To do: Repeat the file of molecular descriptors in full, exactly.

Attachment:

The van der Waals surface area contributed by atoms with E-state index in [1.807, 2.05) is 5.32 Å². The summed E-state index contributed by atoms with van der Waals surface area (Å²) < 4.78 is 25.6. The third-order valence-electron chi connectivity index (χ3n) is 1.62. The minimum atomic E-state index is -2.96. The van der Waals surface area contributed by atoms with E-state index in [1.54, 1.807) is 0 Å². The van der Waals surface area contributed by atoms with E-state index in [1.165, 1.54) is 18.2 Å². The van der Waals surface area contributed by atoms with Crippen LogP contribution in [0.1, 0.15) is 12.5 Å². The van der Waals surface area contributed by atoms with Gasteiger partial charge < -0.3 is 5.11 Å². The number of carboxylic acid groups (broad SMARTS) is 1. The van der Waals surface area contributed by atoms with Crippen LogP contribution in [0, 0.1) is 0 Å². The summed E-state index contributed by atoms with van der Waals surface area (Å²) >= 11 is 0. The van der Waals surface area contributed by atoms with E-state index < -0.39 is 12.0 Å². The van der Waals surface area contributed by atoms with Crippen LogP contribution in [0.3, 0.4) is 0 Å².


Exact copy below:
The van der Waals surface area contributed by atoms with E-state index in [1.807, 2.05) is 5.32 Å². The summed E-state index contributed by atoms with van der Waals surface area (Å²) < 4.78 is 25.6. The third-order valence-electron chi connectivity index (χ3n) is 1.62. The minimum atomic E-state index is -2.96. The van der Waals surface area contributed by atoms with E-state index in [1.54, 1.807) is 0 Å². The van der Waals surface area contributed by atoms with E-state index in [1.165, 1.54) is 18.2 Å². The van der Waals surface area contributed by atoms with Crippen LogP contribution in [0.1, 0.15) is 12.5 Å². The van der Waals surface area contributed by atoms with Gasteiger partial charge < -0.3 is 5.11 Å². The number of carboxylic acid groups (broad SMARTS) is 1. The van der Waals surface area contributed by atoms with Crippen LogP contribution in [0, 0.1) is 0 Å². The summed E-state index contributed by atoms with van der Waals surface area (Å²) >= 11 is 0. The van der Waals surface area contributed by atoms with E-state index < -0.39 is 12.0 Å². The van der Waals surface area contributed by atoms with Crippen LogP contribution in [0.3, 0.4) is 0 Å².